Great question! First, it's worth noting that a Notice of Intent to Lien is not a required document in Texas, and it doesn't officially stake a legal claim. So, because this is merely a tool for recovering payment prior to making some claim, the amount shown on a Notice of Intent to Lien isn't really restricted by any rule or regulation. That being said, only amounts that are actually owed and unpaid should be included in a Notice of Intent to Lien.
Now, to the heart of the question...
Retainage amounts represent amounts that are owed for work that's been performed - even though retainage might not be expected to be paid quite yet. Still, retainage amounts can be included in lien claims since they represent money owed for work done, so if a claimant is going to send a warning or threat of lien, such as a Notice of Intent to Lien, it makes sense that they might include retainage in their Notice of Intent.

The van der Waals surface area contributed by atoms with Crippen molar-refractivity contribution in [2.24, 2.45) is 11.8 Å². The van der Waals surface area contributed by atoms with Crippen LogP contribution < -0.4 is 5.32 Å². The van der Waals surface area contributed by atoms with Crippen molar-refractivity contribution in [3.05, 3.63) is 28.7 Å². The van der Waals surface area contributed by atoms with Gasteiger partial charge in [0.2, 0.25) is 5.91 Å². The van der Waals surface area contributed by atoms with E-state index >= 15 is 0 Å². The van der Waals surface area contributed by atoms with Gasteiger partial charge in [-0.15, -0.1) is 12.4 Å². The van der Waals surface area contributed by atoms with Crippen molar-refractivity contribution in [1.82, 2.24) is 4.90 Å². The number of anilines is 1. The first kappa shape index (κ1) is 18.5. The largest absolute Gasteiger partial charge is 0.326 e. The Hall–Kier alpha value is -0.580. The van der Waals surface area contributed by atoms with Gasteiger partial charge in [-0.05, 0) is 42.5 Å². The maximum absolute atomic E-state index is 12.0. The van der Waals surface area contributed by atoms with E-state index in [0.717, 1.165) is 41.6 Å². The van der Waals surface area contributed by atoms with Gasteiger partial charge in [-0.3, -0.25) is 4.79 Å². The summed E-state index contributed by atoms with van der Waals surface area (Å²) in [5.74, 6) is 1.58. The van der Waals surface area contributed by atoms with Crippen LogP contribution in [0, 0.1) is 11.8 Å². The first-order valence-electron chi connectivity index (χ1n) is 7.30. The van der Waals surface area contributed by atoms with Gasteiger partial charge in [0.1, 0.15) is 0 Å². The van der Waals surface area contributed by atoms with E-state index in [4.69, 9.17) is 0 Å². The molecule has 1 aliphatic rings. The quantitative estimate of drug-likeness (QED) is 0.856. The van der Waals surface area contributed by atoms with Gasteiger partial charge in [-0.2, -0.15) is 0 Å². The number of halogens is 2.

Of course, keep in mind that even though retainage might be included in a Notice of Intent to Lien, when a customer finally moves to make payment, they might be reluctant to prematurely release retainage. It makes sense, to some degree - regardless of whether pay apps or invoices were being slow-paid, the plan (if retainage was set to be used on the project) was to withhold some retainage until a later date. And as long as the deadline to make some payment claim, such as a mechanics lien, isn't rapidly approaching - it might be appropriate to continue with the planned retainage practices, at least for the time being. But, if issues persist, claims to recover retainage will be available.
I hope that was helpful, and feel free to return to the Ask an Expert Center with any questions you may have! Below, I've linked some resources I think might be helpful if you have further questions about retainage.